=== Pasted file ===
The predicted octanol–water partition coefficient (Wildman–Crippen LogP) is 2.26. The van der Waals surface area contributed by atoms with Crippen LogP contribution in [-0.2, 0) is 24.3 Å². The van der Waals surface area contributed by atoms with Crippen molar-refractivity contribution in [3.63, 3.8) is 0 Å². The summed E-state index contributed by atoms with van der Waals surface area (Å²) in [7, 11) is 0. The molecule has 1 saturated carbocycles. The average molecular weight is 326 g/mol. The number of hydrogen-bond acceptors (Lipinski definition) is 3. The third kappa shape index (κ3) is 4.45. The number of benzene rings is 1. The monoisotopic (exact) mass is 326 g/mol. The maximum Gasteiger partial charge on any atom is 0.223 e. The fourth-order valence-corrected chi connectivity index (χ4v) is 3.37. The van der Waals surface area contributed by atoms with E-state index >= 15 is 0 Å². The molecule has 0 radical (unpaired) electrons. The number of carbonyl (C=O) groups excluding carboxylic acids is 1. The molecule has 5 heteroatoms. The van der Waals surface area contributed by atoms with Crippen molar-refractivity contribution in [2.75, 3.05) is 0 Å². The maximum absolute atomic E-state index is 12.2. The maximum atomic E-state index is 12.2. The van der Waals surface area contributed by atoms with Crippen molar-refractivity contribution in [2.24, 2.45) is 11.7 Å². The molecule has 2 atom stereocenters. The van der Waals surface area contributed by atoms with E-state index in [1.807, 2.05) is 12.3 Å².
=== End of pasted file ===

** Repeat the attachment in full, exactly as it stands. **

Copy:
The predicted octanol–water partition coefficient (Wildman–Crippen LogP) is 2.26. The van der Waals surface area contributed by atoms with Crippen LogP contribution in [-0.2, 0) is 24.3 Å². The van der Waals surface area contributed by atoms with Crippen molar-refractivity contribution in [3.63, 3.8) is 0 Å². The summed E-state index contributed by atoms with van der Waals surface area (Å²) in [7, 11) is 0. The molecule has 1 saturated carbocycles. The average molecular weight is 326 g/mol. The number of hydrogen-bond acceptors (Lipinski definition) is 3. The third kappa shape index (κ3) is 4.45. The number of benzene rings is 1. The monoisotopic (exact) mass is 326 g/mol. The maximum Gasteiger partial charge on any atom is 0.223 e. The fourth-order valence-corrected chi connectivity index (χ4v) is 3.37. The van der Waals surface area contributed by atoms with E-state index >= 15 is 0 Å². The molecule has 0 radical (unpaired) electrons. The number of carbonyl (C=O) groups excluding carboxylic acids is 1. The molecule has 5 heteroatoms. The van der Waals surface area contributed by atoms with Crippen molar-refractivity contribution in [2.75, 3.05) is 0 Å². The maximum absolute atomic E-state index is 12.2. The maximum atomic E-state index is 12.2. The van der Waals surface area contributed by atoms with Crippen molar-refractivity contribution in [2.24, 2.45) is 11.7 Å². The molecule has 2 atom stereocenters. The van der Waals surface area contributed by atoms with E-state index in [1.807, 2.05) is 12.3 Å².